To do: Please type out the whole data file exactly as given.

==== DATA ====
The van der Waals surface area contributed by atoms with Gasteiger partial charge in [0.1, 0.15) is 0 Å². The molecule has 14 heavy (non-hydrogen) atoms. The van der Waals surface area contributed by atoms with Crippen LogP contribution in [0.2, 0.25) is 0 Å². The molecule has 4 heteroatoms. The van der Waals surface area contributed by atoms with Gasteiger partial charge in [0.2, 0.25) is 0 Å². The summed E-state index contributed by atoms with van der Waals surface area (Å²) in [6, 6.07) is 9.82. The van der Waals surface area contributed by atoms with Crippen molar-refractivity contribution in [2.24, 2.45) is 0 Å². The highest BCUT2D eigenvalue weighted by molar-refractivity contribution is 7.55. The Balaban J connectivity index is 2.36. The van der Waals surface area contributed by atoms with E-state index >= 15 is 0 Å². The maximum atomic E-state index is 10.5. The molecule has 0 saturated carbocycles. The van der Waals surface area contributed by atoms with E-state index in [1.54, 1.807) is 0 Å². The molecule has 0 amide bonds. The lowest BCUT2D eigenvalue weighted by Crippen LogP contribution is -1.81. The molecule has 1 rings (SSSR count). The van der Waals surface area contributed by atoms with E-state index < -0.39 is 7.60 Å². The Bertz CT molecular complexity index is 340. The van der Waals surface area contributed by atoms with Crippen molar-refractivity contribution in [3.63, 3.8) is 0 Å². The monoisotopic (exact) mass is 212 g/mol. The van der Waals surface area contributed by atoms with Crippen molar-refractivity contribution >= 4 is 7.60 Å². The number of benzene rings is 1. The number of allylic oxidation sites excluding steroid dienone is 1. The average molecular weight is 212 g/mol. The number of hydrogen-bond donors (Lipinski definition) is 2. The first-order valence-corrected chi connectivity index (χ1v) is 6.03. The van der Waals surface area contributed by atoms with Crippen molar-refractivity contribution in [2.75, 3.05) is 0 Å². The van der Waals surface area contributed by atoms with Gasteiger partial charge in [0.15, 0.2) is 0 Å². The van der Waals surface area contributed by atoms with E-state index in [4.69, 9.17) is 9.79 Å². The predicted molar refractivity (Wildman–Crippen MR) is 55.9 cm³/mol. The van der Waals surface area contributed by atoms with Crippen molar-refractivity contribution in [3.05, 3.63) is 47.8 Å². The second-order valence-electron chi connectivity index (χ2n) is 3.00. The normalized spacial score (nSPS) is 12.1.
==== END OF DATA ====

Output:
The van der Waals surface area contributed by atoms with Gasteiger partial charge in [0.1, 0.15) is 0 Å². The molecule has 14 heavy (non-hydrogen) atoms. The van der Waals surface area contributed by atoms with Crippen LogP contribution in [0.2, 0.25) is 0 Å². The molecule has 4 heteroatoms. The van der Waals surface area contributed by atoms with Gasteiger partial charge in [0.2, 0.25) is 0 Å². The summed E-state index contributed by atoms with van der Waals surface area (Å²) in [6, 6.07) is 9.82. The van der Waals surface area contributed by atoms with Crippen molar-refractivity contribution in [2.24, 2.45) is 0 Å². The highest BCUT2D eigenvalue weighted by molar-refractivity contribution is 7.55. The Balaban J connectivity index is 2.36. The van der Waals surface area contributed by atoms with E-state index >= 15 is 0 Å². The maximum atomic E-state index is 10.5. The molecule has 0 saturated carbocycles. The van der Waals surface area contributed by atoms with E-state index in [1.54, 1.807) is 0 Å². The molecule has 0 amide bonds. The lowest BCUT2D eigenvalue weighted by Crippen LogP contribution is -1.81. The molecule has 1 rings (SSSR count). The van der Waals surface area contributed by atoms with E-state index < -0.39 is 7.60 Å². The Bertz CT molecular complexity index is 340. The van der Waals surface area contributed by atoms with Crippen molar-refractivity contribution in [3.63, 3.8) is 0 Å². The monoisotopic (exact) mass is 212 g/mol. The van der Waals surface area contributed by atoms with Crippen molar-refractivity contribution >= 4 is 7.60 Å². The number of benzene rings is 1. The number of allylic oxidation sites excluding steroid dienone is 1. The average molecular weight is 212 g/mol. The number of hydrogen-bond donors (Lipinski definition) is 2. The first-order valence-corrected chi connectivity index (χ1v) is 6.03. The van der Waals surface area contributed by atoms with Crippen molar-refractivity contribution in [2.75, 3.05) is 0 Å². The van der Waals surface area contributed by atoms with Gasteiger partial charge in [0.15, 0.2) is 0 Å². The van der Waals surface area contributed by atoms with E-state index in [4.69, 9.17) is 9.79 Å². The predicted molar refractivity (Wildman–Crippen MR) is 55.9 cm³/mol. The van der Waals surface area contributed by atoms with Crippen molar-refractivity contribution in [3.05, 3.63) is 47.8 Å². The second-order valence-electron chi connectivity index (χ2n) is 3.00. The normalized spacial score (nSPS) is 12.1.